Marriage equality for all! Well, except you…


Addie Adkins, Columnist

I won’t deny that June 26, 2015 was a huge win for marriage equality. However, the war for marriage equality is far from over. In fact, for the last five years, there has been a battle cry from one of the most invisible minority groups in the United States: the disabled.

According to the Centers for Disease Control and Prevention, 61 million Americans live with a disability. So, you would think that there would be more awareness about the massive roadblock facing people with disabilities and marriage.  

However, it isn’t widely known that there are 18 million disabled Americans who are on federal benefit programs that provide income and health insurance because they can’t work due to disabling health conditions or injuries.

My boyfriend is one of the 18 million, and we can’t get married because he is disabled. It’s not that we are legally unable to marry. But if we do marry, he will lose his income and the health insurance that keeps him alive and stable.

This “marriage penalty” is life altering, ranging from a 25% reduction in income to complete loss of income and health insurance. The Social Security Administration has several rules when determining whether someone is disabled. 

Speaking from second-hand experience, it can take several years for an individual to jump through all the hoops to prove on a state and federal level that they are in fact disabled. Talk about adding insult to injury.

There are also two different programs that have separate eligibility requirements: Social Security Disability Insurance (SSDI) and Supplemental Security Income (SSI). 

According to the Social Security Administration website, to qualify for SSDI you must have worked long enough and recently enough to be “insured.” 

SSI, on the other hand, is a “needs based” program based on an applicant’s income and resources. The caveat to that is benefits for SSI are also determined on the applicant’s spouse’s income.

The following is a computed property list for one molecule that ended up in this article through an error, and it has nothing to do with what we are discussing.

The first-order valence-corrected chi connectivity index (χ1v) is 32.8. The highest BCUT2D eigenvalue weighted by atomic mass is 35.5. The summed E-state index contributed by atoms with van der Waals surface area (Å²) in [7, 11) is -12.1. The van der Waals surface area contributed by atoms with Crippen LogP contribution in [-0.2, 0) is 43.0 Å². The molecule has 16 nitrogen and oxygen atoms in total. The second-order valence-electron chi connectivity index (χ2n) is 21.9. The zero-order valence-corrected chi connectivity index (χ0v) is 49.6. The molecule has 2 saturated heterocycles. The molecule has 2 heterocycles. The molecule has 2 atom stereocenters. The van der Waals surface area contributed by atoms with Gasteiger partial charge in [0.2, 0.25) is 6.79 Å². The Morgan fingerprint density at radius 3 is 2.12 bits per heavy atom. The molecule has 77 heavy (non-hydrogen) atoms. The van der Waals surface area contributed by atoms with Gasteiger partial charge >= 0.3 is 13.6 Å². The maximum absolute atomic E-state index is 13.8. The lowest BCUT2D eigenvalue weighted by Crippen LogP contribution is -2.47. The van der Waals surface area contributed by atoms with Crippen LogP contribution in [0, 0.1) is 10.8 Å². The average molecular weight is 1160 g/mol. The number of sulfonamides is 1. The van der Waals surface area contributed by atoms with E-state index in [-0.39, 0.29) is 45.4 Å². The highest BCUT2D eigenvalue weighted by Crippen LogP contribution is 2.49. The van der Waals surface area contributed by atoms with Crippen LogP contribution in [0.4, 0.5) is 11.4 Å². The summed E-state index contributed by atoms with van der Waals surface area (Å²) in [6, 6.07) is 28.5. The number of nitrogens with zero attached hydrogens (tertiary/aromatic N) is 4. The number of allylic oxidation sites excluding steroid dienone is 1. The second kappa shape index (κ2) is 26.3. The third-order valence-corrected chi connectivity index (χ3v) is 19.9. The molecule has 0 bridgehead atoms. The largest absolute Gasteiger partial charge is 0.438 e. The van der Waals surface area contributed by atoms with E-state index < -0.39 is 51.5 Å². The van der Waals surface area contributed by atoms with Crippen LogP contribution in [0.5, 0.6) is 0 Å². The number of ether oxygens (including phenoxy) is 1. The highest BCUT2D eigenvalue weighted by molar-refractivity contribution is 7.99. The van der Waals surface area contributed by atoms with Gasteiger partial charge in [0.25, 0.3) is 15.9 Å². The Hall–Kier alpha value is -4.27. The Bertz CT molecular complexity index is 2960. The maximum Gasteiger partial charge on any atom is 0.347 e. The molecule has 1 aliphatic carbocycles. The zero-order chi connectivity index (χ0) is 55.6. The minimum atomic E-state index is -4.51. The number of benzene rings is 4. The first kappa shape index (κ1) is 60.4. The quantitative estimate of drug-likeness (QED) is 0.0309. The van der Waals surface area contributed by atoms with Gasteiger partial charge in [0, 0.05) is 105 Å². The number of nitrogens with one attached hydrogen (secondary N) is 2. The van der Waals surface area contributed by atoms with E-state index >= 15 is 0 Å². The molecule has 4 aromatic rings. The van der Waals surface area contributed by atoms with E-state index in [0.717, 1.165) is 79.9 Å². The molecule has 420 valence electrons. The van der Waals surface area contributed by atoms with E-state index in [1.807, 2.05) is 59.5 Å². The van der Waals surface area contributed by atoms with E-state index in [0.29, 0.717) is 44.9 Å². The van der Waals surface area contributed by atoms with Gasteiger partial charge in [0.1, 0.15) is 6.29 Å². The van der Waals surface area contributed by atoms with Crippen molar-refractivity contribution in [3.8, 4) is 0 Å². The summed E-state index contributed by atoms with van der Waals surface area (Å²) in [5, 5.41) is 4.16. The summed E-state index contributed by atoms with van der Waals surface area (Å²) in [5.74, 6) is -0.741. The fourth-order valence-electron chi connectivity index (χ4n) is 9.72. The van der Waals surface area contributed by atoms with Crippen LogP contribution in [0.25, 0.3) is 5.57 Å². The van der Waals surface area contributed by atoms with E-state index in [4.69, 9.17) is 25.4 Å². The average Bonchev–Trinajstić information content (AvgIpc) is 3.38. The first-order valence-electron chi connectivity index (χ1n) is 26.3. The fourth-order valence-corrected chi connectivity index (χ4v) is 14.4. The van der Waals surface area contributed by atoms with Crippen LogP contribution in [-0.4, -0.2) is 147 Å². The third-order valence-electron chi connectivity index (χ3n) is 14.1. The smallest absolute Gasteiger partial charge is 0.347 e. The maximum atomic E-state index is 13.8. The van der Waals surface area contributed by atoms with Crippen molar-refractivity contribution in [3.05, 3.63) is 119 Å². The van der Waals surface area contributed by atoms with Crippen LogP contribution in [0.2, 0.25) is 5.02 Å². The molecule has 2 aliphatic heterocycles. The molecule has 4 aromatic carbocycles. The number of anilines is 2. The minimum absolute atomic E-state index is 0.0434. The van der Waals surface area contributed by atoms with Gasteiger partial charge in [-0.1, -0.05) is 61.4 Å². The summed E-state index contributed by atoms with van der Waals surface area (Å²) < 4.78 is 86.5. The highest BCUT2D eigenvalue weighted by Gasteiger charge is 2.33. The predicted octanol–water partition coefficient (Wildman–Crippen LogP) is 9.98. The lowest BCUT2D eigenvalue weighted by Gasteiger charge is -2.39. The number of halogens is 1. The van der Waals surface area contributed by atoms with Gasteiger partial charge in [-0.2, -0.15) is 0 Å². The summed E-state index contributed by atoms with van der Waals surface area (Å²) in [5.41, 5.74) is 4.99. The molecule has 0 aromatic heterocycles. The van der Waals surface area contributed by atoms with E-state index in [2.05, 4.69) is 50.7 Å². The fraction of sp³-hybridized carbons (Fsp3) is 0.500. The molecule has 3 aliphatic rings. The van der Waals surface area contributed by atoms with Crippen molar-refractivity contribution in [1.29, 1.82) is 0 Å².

When two people with SSI income marry, their income of $783 per month is combined and then reduced to $1,175 per month, which ends up being about a 25% reduction. 

When someone with SSI income marries someone who works, part of the spouse’s income is used to determine how much money the SSI recipient will get, which is usually a massive reduction or elimination of benefits.

Let’s say two people want to get married; one receives benefits from the SSI program, the other works a minimum wage job. Based on deeming rules published by the Social Security Administration, the SSI recipient’s income would be reduced to $37.50 per month if they were to marry. If the working spouse were making $14.00 an hour or more, the SSI recipient would lose all income and be kicked off health insurance.

This explains why the rate of marriages of disabled adults compared to all adults in the United States is so low.

 “Just 24 percent of SSI recipients age 18 or older (1.5 million) are married, compared with 57 percent of all adults in the United States,” Richard Balkus and Susan Wilschke, both former Social Insurance Administrators for the Social Security Administration, found. 

Disabled adults must choose between marriage and financial security.

Why are we forcing our fellow Americans to choose between the two? This is all because of an outdated policy that was thought up back when the government was positive that forced sterilization was the “cure” for disabilities.

It’s not like there are millions of Americans against changing this policy. The only reason this policy remains unchanged is because it is not widely known. 

There is little wonder why this issue is little known. Most people like my boyfriend and I are terrified of the Social Security Administration and their rules and policies.

Not only will legal marriage affect his income, but the SSA also has the ability to determine that we are “holding out” to the community that we are married. 

We have to be careful to never refer to each other as anything more than boyfriend/girlfriend, we have to correct people if they ever refer to one of us husband or wife to the other, we aren’t able to wear rings signifying that we are in a relationship and we will never be able to have a wedding or a commitment ceremony. All of this gets harder and harder the longer we are in a relationship. 

We dream of the day that we are able to marry, as are millions of other disabled Americans, I am sure. We are closer than ever to a solution, but it still seems out of reach. 

In March of 2019 a bill titled H.R.1529, or the “Marriage Access for People with Special Abilities Act” (MAPSA Act) was introduced in the House of Representatives. It would effectively remove the penalty and allow for eligibility to be based on an individual basis. 

Unfortunately, the bill was referred to another committee and hasn’t had any further actions made on it, according to the bill history published on

How do we fix this? Write letters to your senators and representatives letting them know that this is an issue that needs attention now! Find disability advocates who are trying to bring awareness to this issue and spread the word. Sign a petition on Tell everyone you know about this issue. This penalty can only change if we all work together.